Total Score: 6.4/10
Bought this a 6 months ago [this was about 3 years before now] in a six pack and was saving the last bottle for a review… also wondering if it would mature in the time it sat at the bottom of my fridge. It was in fact my very first beer cellaring experiment.
Poured from a 330ml bottle into a tulip pint.
A: Deep brown, like treated pine, body that had from the pour a tan head but after sitting for about 30 seconds reduced to absolutely nothing (this I’ve heard is common in Ales that have been cellared). 6/10.
S: Smells like a fruit pudding full of raisins. Not sure but it might be due to the cellaring because I don’t remember it having this fruit “slap in the face” when I originally drank it. It’s definitely gained a stronger scent nonetheless. 7/10.
T: Actually quite the opposite to what I was expecting: it’s lost a lot of its punch sitting at the bottom of my fridge. Last time I drank this when it was fresh and it was full of sharp acidic alcohol and bold resiny hops, but the hops have been killed in the cellaring and the alcohol is almost non-existent, tastes like a big glass of water now. The only thing left is the malt; burnt caramel with a hint of the fruit pudding. 7/10 (rated to how a fresh bottle would be rated).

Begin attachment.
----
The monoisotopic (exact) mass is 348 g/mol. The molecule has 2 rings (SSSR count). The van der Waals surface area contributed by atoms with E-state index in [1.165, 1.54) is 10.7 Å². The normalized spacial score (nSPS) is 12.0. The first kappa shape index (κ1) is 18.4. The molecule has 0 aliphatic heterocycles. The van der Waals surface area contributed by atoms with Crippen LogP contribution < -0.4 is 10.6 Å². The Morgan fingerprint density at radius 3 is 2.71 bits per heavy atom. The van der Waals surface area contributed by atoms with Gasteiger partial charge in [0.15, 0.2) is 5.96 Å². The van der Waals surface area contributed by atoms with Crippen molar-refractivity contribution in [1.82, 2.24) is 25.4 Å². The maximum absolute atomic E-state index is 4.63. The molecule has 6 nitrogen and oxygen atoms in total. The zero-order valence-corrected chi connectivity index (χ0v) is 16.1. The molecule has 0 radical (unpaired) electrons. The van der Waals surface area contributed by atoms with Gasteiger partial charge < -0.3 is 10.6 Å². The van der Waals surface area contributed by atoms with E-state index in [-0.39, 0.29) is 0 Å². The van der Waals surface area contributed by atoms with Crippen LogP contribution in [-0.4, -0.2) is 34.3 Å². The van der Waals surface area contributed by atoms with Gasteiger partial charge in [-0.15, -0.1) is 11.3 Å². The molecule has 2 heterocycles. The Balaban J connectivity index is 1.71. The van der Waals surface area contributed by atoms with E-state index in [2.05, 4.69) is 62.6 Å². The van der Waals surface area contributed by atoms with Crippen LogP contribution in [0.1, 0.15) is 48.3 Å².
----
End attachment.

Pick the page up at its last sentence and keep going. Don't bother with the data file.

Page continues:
M: Heavy-bodied with minimal carbonation – goes down even easier… 8/10.
D: Not sure how to rate this beer due to the change in character from cellaring. I think it tasted better before (although I remember the sharp alcohol astringency being a bugbear) with more flavour, so to give it justice I believe I should rate it as it was originally: a decent hard full-flavoured Ale… that happened to suffer badly from cellaring… in other words – do not cellar this [unless you know what you’re doing which clearly I didn’t]. 7/10.
Food match: Again I’m going off what the Ale was like when I first drank it: rich foods like roast lamb, beef, venison with heavy gravy’s and Lyonnaise potatoes with Yorkshire puddings and glazed carrots.